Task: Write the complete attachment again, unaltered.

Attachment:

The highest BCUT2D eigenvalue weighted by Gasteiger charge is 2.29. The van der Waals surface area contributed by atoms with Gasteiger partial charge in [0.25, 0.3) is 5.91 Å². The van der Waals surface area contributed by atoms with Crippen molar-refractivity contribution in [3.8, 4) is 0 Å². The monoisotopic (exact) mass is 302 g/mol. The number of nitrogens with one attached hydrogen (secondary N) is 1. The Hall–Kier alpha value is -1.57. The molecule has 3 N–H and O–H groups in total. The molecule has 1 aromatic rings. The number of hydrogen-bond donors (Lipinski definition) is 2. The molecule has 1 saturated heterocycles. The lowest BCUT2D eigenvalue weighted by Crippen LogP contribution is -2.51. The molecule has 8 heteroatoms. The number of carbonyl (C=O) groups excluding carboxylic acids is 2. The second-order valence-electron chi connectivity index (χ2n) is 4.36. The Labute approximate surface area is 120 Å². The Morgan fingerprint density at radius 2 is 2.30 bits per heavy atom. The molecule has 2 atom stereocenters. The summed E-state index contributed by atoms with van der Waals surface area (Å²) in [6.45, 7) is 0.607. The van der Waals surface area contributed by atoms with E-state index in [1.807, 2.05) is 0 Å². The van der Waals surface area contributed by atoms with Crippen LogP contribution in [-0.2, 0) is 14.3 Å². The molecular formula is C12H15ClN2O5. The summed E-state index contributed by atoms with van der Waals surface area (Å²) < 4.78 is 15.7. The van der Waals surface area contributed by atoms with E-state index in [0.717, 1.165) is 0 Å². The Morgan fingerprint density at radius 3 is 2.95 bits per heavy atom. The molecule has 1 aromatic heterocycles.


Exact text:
The highest BCUT2D eigenvalue weighted by Gasteiger charge is 2.29. The van der Waals surface area contributed by atoms with Gasteiger partial charge in [0.25, 0.3) is 5.91 Å². The van der Waals surface area contributed by atoms with Crippen molar-refractivity contribution in [3.8, 4) is 0 Å². The monoisotopic (exact) mass is 302 g/mol. The number of nitrogens with one attached hydrogen (secondary N) is 1. The Hall–Kier alpha value is -1.57. The molecule has 3 N–H and O–H groups in total. The molecule has 1 aromatic rings. The number of hydrogen-bond donors (Lipinski definition) is 2. The molecule has 1 saturated heterocycles. The lowest BCUT2D eigenvalue weighted by Crippen LogP contribution is -2.51. The molecule has 8 heteroatoms. The number of carbonyl (C=O) groups excluding carboxylic acids is 2. The second-order valence-electron chi connectivity index (χ2n) is 4.36. The Labute approximate surface area is 120 Å². The Morgan fingerprint density at radius 2 is 2.30 bits per heavy atom. The molecule has 2 atom stereocenters. The summed E-state index contributed by atoms with van der Waals surface area (Å²) in [6.45, 7) is 0.607. The van der Waals surface area contributed by atoms with E-state index in [1.807, 2.05) is 0 Å². The van der Waals surface area contributed by atoms with Crippen LogP contribution in [-0.2, 0) is 14.3 Å². The molecular formula is C12H15ClN2O5. The summed E-state index contributed by atoms with van der Waals surface area (Å²) < 4.78 is 15.7. The van der Waals surface area contributed by atoms with E-state index in [0.717, 1.165) is 0 Å². The Morgan fingerprint density at radius 3 is 2.95 bits per heavy atom. The molecule has 1 aromatic heterocycles.